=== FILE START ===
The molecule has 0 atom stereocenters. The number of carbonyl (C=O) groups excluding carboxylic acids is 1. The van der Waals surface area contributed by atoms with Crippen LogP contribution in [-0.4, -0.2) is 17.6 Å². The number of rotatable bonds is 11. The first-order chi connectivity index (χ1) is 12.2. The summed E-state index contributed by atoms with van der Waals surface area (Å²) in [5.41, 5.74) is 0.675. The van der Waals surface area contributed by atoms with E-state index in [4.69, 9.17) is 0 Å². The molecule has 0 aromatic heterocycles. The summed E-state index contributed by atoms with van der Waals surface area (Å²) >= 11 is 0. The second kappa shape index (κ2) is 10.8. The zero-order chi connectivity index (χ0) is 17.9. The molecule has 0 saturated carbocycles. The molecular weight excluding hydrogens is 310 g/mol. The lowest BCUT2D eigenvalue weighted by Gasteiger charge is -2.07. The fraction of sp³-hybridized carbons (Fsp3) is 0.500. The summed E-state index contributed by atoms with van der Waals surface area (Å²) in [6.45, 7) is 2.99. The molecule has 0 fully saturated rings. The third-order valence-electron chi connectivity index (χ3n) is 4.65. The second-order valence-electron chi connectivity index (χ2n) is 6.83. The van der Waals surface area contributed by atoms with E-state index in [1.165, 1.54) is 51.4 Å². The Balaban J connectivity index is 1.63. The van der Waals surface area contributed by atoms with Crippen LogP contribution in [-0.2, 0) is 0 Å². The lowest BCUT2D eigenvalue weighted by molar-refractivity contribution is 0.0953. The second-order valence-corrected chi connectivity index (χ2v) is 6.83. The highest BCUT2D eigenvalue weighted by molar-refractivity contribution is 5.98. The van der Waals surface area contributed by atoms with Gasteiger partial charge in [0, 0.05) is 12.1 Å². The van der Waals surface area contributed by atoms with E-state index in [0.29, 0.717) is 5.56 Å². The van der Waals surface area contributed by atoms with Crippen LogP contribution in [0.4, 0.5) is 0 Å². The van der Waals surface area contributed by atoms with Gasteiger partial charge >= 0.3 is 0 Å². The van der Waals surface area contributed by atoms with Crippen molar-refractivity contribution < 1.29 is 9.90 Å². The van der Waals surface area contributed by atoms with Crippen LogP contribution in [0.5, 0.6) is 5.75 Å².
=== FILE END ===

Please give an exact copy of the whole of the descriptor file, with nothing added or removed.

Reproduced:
The molecule has 0 atom stereocenters. The number of carbonyl (C=O) groups excluding carboxylic acids is 1. The van der Waals surface area contributed by atoms with Crippen LogP contribution in [-0.4, -0.2) is 17.6 Å². The number of rotatable bonds is 11. The first-order chi connectivity index (χ1) is 12.2. The summed E-state index contributed by atoms with van der Waals surface area (Å²) in [5.41, 5.74) is 0.675. The van der Waals surface area contributed by atoms with E-state index in [4.69, 9.17) is 0 Å². The molecule has 0 aromatic heterocycles. The summed E-state index contributed by atoms with van der Waals surface area (Å²) >= 11 is 0. The second kappa shape index (κ2) is 10.8. The zero-order chi connectivity index (χ0) is 17.9. The molecule has 0 saturated carbocycles. The molecular weight excluding hydrogens is 310 g/mol. The lowest BCUT2D eigenvalue weighted by Gasteiger charge is -2.07. The fraction of sp³-hybridized carbons (Fsp3) is 0.500. The summed E-state index contributed by atoms with van der Waals surface area (Å²) in [6.45, 7) is 2.99. The molecule has 0 fully saturated rings. The third-order valence-electron chi connectivity index (χ3n) is 4.65. The second-order valence-electron chi connectivity index (χ2n) is 6.83. The van der Waals surface area contributed by atoms with E-state index in [1.165, 1.54) is 51.4 Å². The Balaban J connectivity index is 1.63. The van der Waals surface area contributed by atoms with Crippen LogP contribution in [-0.2, 0) is 0 Å². The lowest BCUT2D eigenvalue weighted by molar-refractivity contribution is 0.0953. The second-order valence-corrected chi connectivity index (χ2v) is 6.83. The highest BCUT2D eigenvalue weighted by molar-refractivity contribution is 5.98. The van der Waals surface area contributed by atoms with Gasteiger partial charge in [0, 0.05) is 12.1 Å². The van der Waals surface area contributed by atoms with E-state index in [0.29, 0.717) is 5.56 Å². The van der Waals surface area contributed by atoms with Crippen LogP contribution in [0.4, 0.5) is 0 Å². The van der Waals surface area contributed by atoms with Gasteiger partial charge >= 0.3 is 0 Å². The van der Waals surface area contributed by atoms with Crippen molar-refractivity contribution < 1.29 is 9.90 Å². The van der Waals surface area contributed by atoms with Crippen LogP contribution in [0.5, 0.6) is 5.75 Å².